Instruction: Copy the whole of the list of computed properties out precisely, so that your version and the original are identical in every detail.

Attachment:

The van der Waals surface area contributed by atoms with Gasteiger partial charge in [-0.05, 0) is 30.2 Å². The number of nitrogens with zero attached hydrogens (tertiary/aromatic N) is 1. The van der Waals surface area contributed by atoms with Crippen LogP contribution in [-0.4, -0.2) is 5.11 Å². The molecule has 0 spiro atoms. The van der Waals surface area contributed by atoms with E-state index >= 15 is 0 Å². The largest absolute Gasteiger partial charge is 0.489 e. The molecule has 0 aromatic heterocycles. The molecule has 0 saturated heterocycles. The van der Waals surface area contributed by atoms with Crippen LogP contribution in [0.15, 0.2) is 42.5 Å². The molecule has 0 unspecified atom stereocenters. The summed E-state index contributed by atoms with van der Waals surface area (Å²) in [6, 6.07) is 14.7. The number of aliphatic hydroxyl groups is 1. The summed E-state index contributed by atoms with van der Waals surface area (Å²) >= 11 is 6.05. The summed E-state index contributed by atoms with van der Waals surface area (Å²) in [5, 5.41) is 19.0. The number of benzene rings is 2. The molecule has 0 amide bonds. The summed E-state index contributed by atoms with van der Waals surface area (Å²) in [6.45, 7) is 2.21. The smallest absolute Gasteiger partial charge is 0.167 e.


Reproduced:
The van der Waals surface area contributed by atoms with Gasteiger partial charge in [-0.05, 0) is 30.2 Å². The number of nitrogens with zero attached hydrogens (tertiary/aromatic N) is 1. The van der Waals surface area contributed by atoms with Crippen LogP contribution in [-0.4, -0.2) is 5.11 Å². The molecule has 0 spiro atoms. The van der Waals surface area contributed by atoms with E-state index >= 15 is 0 Å². The largest absolute Gasteiger partial charge is 0.489 e. The molecule has 0 aromatic heterocycles. The molecule has 0 saturated heterocycles. The van der Waals surface area contributed by atoms with Crippen LogP contribution in [0.15, 0.2) is 42.5 Å². The molecule has 0 unspecified atom stereocenters. The summed E-state index contributed by atoms with van der Waals surface area (Å²) in [6, 6.07) is 14.7. The number of aliphatic hydroxyl groups is 1. The summed E-state index contributed by atoms with van der Waals surface area (Å²) >= 11 is 6.05. The summed E-state index contributed by atoms with van der Waals surface area (Å²) in [5, 5.41) is 19.0. The number of benzene rings is 2. The molecule has 0 amide bonds. The summed E-state index contributed by atoms with van der Waals surface area (Å²) in [6.45, 7) is 2.21. The smallest absolute Gasteiger partial charge is 0.167 e.